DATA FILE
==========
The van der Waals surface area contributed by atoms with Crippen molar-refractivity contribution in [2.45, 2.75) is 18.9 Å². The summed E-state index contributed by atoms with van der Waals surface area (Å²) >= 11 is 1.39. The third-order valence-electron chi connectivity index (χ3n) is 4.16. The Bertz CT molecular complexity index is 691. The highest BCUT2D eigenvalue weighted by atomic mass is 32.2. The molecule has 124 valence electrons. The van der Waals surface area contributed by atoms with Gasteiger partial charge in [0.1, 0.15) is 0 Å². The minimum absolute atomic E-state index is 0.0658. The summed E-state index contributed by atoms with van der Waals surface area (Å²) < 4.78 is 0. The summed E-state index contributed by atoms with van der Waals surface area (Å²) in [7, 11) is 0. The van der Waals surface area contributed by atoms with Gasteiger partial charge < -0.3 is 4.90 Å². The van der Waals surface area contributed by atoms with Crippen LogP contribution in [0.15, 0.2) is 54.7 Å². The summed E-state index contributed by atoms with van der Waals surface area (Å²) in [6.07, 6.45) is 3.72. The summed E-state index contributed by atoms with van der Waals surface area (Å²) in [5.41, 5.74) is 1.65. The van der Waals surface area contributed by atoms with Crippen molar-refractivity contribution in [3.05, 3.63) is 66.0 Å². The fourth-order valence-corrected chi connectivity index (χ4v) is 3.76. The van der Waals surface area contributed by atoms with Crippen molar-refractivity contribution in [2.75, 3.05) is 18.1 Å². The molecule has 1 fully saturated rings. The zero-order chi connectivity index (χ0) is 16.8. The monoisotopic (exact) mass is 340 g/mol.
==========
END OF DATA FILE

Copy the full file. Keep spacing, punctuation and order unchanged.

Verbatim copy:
The van der Waals surface area contributed by atoms with Crippen molar-refractivity contribution in [2.45, 2.75) is 18.9 Å². The summed E-state index contributed by atoms with van der Waals surface area (Å²) >= 11 is 1.39. The third-order valence-electron chi connectivity index (χ3n) is 4.16. The Bertz CT molecular complexity index is 691. The highest BCUT2D eigenvalue weighted by atomic mass is 32.2. The molecule has 124 valence electrons. The van der Waals surface area contributed by atoms with Gasteiger partial charge in [0.1, 0.15) is 0 Å². The minimum absolute atomic E-state index is 0.0658. The summed E-state index contributed by atoms with van der Waals surface area (Å²) < 4.78 is 0. The summed E-state index contributed by atoms with van der Waals surface area (Å²) in [7, 11) is 0. The van der Waals surface area contributed by atoms with Gasteiger partial charge < -0.3 is 4.90 Å². The van der Waals surface area contributed by atoms with Crippen LogP contribution in [0.15, 0.2) is 54.7 Å². The summed E-state index contributed by atoms with van der Waals surface area (Å²) in [6.07, 6.45) is 3.72. The summed E-state index contributed by atoms with van der Waals surface area (Å²) in [5.41, 5.74) is 1.65. The van der Waals surface area contributed by atoms with Crippen molar-refractivity contribution in [3.05, 3.63) is 66.0 Å². The fourth-order valence-corrected chi connectivity index (χ4v) is 3.76. The van der Waals surface area contributed by atoms with Crippen molar-refractivity contribution in [2.75, 3.05) is 18.1 Å². The molecule has 1 fully saturated rings. The zero-order chi connectivity index (χ0) is 16.8. The monoisotopic (exact) mass is 340 g/mol.